JAWZJAN PROVINCE, Afghanistan — Child laborers in Afghanistan’s northern Jawzjan province, grappling with poverty, have sought aid from organizations to pursue education over work.
Many children, like Abdul Matin, a young vendor of Yakhni (soup) in the capital Sheberghan, have sacrificed their schooling to support their families. Matin, responsible for a 13-member family, aspires for a different future.
Echoing similar sentiments, Ajmal, another child laborer, underscored the urgency for educational opportunities. “If I don’t work, my siblings will starve. Aid organizations need to facilitate our education to prevent us from missing out on learning,” he stated.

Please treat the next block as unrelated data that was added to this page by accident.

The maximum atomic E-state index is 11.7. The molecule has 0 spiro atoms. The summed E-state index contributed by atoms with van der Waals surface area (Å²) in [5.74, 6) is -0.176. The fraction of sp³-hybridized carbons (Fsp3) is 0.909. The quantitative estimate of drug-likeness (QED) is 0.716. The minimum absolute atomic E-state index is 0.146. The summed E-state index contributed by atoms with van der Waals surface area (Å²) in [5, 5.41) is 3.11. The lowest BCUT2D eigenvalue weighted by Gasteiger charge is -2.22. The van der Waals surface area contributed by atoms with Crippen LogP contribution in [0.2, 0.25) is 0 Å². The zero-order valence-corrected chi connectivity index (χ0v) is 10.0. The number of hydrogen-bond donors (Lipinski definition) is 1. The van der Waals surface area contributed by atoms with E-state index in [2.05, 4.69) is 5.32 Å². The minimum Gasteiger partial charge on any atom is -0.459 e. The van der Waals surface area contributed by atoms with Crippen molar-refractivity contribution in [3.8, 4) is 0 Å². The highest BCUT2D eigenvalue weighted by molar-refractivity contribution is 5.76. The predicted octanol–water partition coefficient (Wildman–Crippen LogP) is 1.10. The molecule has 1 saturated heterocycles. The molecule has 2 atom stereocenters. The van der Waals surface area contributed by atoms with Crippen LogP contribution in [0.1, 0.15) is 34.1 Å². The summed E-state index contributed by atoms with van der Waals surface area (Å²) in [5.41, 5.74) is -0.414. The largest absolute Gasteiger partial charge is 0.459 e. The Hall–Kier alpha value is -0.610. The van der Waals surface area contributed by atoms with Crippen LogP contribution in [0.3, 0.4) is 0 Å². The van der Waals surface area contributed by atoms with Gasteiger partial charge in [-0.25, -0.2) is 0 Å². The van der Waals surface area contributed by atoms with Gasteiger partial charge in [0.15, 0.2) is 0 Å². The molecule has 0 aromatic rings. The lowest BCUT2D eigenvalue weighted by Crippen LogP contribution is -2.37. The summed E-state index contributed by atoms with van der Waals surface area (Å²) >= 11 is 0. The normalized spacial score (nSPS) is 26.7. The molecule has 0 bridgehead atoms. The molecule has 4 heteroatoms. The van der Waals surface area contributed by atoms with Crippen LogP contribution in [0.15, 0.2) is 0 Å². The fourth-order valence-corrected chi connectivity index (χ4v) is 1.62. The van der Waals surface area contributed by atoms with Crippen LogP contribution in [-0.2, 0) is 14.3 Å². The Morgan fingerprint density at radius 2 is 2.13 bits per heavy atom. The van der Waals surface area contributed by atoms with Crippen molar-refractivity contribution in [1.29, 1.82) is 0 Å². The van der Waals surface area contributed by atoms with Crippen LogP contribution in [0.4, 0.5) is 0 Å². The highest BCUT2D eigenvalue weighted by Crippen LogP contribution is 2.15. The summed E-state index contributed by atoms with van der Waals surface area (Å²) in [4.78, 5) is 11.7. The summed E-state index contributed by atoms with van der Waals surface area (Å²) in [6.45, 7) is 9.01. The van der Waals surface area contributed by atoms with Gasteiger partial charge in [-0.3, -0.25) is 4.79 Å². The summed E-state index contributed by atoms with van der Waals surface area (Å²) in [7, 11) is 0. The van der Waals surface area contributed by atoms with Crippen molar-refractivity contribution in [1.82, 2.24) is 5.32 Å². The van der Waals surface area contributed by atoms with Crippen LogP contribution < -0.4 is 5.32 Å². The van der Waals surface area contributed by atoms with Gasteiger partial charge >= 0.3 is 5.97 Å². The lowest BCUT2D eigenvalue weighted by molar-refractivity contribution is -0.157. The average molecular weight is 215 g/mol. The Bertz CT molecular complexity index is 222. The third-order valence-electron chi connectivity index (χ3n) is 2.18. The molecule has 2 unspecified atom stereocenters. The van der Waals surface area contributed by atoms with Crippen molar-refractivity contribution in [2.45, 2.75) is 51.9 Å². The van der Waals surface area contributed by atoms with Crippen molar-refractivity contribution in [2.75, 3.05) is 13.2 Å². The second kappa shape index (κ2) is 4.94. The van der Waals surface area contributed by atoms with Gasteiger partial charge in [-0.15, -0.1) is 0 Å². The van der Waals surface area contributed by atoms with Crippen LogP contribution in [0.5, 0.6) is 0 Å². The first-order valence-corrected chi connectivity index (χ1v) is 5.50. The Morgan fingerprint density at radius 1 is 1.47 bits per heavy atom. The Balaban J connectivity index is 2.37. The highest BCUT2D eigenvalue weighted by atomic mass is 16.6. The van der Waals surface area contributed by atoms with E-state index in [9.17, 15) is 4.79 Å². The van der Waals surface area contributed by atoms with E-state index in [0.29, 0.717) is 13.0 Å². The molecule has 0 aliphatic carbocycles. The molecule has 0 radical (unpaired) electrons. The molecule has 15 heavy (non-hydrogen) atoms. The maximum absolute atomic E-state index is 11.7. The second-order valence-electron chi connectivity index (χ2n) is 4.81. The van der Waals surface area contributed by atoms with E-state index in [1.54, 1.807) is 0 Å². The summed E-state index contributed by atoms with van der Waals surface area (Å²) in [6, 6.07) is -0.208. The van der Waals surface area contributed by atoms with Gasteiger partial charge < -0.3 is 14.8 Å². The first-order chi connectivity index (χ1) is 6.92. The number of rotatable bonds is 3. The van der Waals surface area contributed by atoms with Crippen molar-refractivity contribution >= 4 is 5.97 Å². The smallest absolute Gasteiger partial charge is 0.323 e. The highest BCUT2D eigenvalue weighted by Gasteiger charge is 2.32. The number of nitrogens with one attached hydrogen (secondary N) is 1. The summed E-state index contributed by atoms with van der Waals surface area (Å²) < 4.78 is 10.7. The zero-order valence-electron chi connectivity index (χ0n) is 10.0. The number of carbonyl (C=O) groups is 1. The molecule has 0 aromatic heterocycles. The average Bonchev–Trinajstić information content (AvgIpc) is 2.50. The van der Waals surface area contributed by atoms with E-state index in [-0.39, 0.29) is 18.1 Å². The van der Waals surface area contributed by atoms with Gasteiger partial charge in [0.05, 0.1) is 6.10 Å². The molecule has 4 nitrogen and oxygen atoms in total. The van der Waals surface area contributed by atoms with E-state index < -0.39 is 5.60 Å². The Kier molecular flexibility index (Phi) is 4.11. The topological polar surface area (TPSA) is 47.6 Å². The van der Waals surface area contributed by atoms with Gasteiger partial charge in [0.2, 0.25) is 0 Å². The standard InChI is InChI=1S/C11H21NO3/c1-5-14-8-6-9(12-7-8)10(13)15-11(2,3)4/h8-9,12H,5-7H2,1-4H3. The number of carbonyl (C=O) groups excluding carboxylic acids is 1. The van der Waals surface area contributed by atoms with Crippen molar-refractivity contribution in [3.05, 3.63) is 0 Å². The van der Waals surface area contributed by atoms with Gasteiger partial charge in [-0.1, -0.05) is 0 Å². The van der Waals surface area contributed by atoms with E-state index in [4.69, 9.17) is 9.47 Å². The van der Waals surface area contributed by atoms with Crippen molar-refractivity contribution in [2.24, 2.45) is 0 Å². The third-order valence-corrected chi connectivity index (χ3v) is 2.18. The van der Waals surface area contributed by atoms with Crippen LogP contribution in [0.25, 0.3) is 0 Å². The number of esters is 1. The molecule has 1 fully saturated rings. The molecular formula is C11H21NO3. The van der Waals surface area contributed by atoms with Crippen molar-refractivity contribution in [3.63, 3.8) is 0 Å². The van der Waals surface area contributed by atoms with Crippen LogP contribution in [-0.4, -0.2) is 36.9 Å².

Mohammad, a garlic seller whose father is also a laborer, expressed the strain of providing for a ten-person family. “My brother and I work to support them,” he said.
The number of child laborers in Afghanistan is widely debated. Estimates suggest over one million children are involved in labor, a figure the Taliban contests, claiming fewer than ten thousand child workers exist in the country.